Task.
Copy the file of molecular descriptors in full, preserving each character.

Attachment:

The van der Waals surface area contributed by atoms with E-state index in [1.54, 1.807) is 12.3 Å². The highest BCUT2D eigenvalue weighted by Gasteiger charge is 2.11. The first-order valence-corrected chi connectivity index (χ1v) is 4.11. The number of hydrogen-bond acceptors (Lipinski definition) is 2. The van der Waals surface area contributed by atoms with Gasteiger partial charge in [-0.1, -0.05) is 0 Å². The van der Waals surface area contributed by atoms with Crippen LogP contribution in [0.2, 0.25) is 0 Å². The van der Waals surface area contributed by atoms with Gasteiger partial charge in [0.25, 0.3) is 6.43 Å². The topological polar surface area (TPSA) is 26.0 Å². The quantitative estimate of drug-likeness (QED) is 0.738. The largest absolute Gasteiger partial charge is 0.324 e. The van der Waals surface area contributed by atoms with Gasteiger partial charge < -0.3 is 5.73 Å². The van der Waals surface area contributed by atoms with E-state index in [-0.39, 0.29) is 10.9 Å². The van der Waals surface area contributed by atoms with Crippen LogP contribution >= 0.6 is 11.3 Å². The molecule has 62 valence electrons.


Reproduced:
The van der Waals surface area contributed by atoms with E-state index in [1.54, 1.807) is 12.3 Å². The highest BCUT2D eigenvalue weighted by Gasteiger charge is 2.11. The first-order valence-corrected chi connectivity index (χ1v) is 4.11. The number of hydrogen-bond acceptors (Lipinski definition) is 2. The van der Waals surface area contributed by atoms with Gasteiger partial charge in [-0.1, -0.05) is 0 Å². The van der Waals surface area contributed by atoms with Crippen LogP contribution in [0.2, 0.25) is 0 Å². The van der Waals surface area contributed by atoms with Gasteiger partial charge in [0.25, 0.3) is 6.43 Å². The topological polar surface area (TPSA) is 26.0 Å². The quantitative estimate of drug-likeness (QED) is 0.738. The largest absolute Gasteiger partial charge is 0.324 e. The van der Waals surface area contributed by atoms with Gasteiger partial charge < -0.3 is 5.73 Å². The van der Waals surface area contributed by atoms with E-state index in [-0.39, 0.29) is 10.9 Å². The van der Waals surface area contributed by atoms with Crippen LogP contribution >= 0.6 is 11.3 Å². The molecule has 62 valence electrons.